Trademark infringement requires a finding of likelihood of confusion between the marks. This depends on a number of different factors, only one of which is the similarity of the marks. Other factors include the relatedness of the goods or services, the marketing channels, the degree of purchaser care, any evidence of actual confusion, etc.
As for your question of trademark "variations," courts have found infringement in cases such as Purolator, Inc. v. EFRA Distributors, Inc., 524 F.Supp. 471 (D.P.R. 1981), where "Puro Filter" was held to be an infringement of the "Purolator" trademark. If you have received a cease-and-desist letter, you should consult with a trademark attorney to assess the specific facts of your case. This response is for general informational purposes only, and is not intended to create an attorney-client relationship.
Trademark rules exist to help keep consumers' choices clear, as well as to help protect the investment in branding products or servvices. Your query is the detail that the devil is often in, and a source of many Avvo questions. How much can you have to change something before it's not infringement? Ask yourself what a reasonable consumer would think, going online, if that's where you market to your customers, and looking for their company - would they find your company? Would they be able to tell the difference?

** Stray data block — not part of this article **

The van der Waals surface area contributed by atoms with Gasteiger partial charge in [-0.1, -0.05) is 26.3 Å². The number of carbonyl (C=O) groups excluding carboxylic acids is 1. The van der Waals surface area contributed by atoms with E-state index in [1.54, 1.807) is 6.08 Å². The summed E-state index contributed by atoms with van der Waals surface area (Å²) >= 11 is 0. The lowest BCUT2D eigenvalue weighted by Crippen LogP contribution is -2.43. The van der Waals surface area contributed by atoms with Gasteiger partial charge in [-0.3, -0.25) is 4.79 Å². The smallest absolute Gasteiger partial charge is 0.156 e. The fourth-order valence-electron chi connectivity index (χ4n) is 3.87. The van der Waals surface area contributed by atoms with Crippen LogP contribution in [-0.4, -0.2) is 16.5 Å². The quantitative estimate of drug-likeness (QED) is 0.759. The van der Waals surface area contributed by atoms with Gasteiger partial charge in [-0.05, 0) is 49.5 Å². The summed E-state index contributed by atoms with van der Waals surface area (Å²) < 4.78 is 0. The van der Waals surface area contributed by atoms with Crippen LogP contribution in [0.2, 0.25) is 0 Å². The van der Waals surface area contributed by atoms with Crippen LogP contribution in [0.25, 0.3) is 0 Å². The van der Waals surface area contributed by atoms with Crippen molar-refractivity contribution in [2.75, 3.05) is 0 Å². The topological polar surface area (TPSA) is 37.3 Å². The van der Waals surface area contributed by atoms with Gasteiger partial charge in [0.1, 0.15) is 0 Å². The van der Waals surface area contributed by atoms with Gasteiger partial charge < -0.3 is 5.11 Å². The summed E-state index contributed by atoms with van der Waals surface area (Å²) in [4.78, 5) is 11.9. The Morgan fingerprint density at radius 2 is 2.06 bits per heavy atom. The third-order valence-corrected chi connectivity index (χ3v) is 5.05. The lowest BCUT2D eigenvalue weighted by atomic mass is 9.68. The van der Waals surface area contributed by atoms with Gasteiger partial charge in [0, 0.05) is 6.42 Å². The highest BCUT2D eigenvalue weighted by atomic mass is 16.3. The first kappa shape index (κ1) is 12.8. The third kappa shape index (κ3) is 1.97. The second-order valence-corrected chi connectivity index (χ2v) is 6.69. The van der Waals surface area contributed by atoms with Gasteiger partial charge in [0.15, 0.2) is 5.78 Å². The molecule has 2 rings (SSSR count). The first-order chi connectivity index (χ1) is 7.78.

If you've based your company's brand of good and services on variations of a TM that someone else owns, they could rightly feel that you've muddied the market with your variations of their TM and have "diluted" their brand, besides luring away their customers.
As my colleague aptly noted, the similarity of products or services and marketing channels also adds to the directness of the competition and likelihood of consumer mistakes.
These TM infringement questions require a case-by-case, trademark-by-allegedly-infringing-trademark analysis, so see an IP lawyer to review the situation you're in and help you respond to this cease and desist letter.
Disclaimer: Please note that this answer does not constitute legal advice, and should not be relied on, since each state has different laws, each situation is fact specific, and it is impossible to evaluate a legal problem without a comprehensive consultation and review of all the facts and documents at issue. This answer does not create an attorney-client relationship.
I agree with my colleagues, but wish to add that you should inquire with your IP attorney about whether you are actually using the phrase as a trademark. Simply putting something on the front of a t-shirt may not always be considered sufficient to serve as a source-identifier for consumers.
Disclaimer: The above statement is not intended as legal advice and is not the basis of an attorney-client relationship.